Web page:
For the wardrobe I decided to use salvaged wood for the frame and any shelves and cupboards and 12mm (half inch) plywood for the wardrobe door and the side panel. However just as I started this DIY makeover project a close friend of mine, who was in the process of clearing out his house in preparation of moving, offered me one of his old wardrobes (solid pine) to use as raw material in my bedroom makeover. I snapped him up on his offer because I could visualise repurposing the pine doors from his wardrobe to make a bespoke door for my son’s wardrobe, and other pieces of pine from the dismantled wardrobe could also be salvaged and utilised in various parts of the project, including the making of a new pine wall unit above my son’s desk to replace the existing workstation desk furniture.

For the doorpost to hinge the wardrobe door I utilised part of the teak doorframe I salvaged when we replaced our old wooden teak French doors with a new uPVC French door as part of a previous DIY Project to build a conservatory leading out from our living room.

For the cabin bunkbed conversion I would be using a mixture of salvaged wood for the structural work and the new drawers and 12mm (half inch plywood) for the cupboard doors; the existing cupboard doors were only veneered chipboard and were the worse for wear after years of use, so they needed replacing anyway. Although revamping the bookcases wouldn’t cost anything because I would be using two identical bookcases I’d been given to make a new bespoke built-in bookcase and surrounding shelving to match.

The rest of this article will be concentrating on the step by step process I took to renovate my son’s bedroom, starting with partially dismantling and rebuilding of the cabin bunkbed, creating the new built-in wardrobe in the recently created space in the corner of the bedroom, minor alterations to the desk area and reconstructing the built-in wall to wall bookcase and shelving by repurposing two free standing bookcases.

Recycled Wood From an Old Pine Wardrobe

Repurposing doors from an old pine wardrobe to make a door for a built-in wardrobe.
Repurposing doors from an old pine wardrobe to make a door for a built-in wardrobe.

Gutting and Adding Structural Support

When, many years ago, we bought a new free standing cabin bunkbed I fixed it to the back and side wall to create a bespoke built-in bed and under bed cupboard unit. The biggest disappointment with the storage space (which included a child’s wardrobe) was that it only went halfway back (about 18 inches) so there was always a large void (wasted space) behind the cupboards.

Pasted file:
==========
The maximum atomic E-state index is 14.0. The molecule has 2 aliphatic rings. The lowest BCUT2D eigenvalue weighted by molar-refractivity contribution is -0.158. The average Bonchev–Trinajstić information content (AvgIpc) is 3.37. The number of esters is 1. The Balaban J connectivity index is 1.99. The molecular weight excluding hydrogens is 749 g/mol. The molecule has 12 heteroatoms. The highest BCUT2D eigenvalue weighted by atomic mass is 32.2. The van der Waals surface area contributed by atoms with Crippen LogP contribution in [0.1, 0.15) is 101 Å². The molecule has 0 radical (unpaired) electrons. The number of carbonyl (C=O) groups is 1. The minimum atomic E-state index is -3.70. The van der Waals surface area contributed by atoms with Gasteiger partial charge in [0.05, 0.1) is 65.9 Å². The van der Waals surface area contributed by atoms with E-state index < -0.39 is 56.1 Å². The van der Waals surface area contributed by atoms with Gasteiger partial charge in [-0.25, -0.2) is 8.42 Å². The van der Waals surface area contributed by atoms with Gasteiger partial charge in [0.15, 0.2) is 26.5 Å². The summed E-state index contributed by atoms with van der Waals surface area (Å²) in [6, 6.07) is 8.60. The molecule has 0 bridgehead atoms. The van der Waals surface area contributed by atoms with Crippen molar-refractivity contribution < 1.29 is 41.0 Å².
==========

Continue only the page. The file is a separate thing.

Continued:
My main aim was to rip the whole lot out from underneath the bunkbed and create new cupboards and drawers that would utilise the whole space. The back of the storage space I was ripping ran down the middle of the underside of the bunkbed and was structurally the backbone of the bunkbed; acting like a spine supporting the bed. Therefore in replacing it the new design would need to give structural support to both ends of the bunkbed and support it in the middle.

The support for the mattress is three quarter inch thick structural chipboard, with the facing panel to the bunkbed coming down by just over an inch lower than the bottom of the bed support; giving sufficient space at either end to firmly fix support beams for the bed base to the end panels, and the middle of the bed base would then be supported by the carcass for the new (full length) drawers.

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The bunk bed itself was fine; it's only the storage area underneath the bed that needed a radical overhaul.The new drawers carcass acts as the structural support for the bed; previously done by the old under bed storage units.
The bunk bed itself was fine; it's only the storage area underneath the bed that needed a radical overhaul.
The bunk bed itself was fine; it's only the storage area underneath the bed that needed a radical overhaul.
The new drawers carcass acts as the structural support for the bed; previously done by the old under bed storage units.
The new drawers carcass acts as the structural support for the bed; previously done by the old under bed storage units.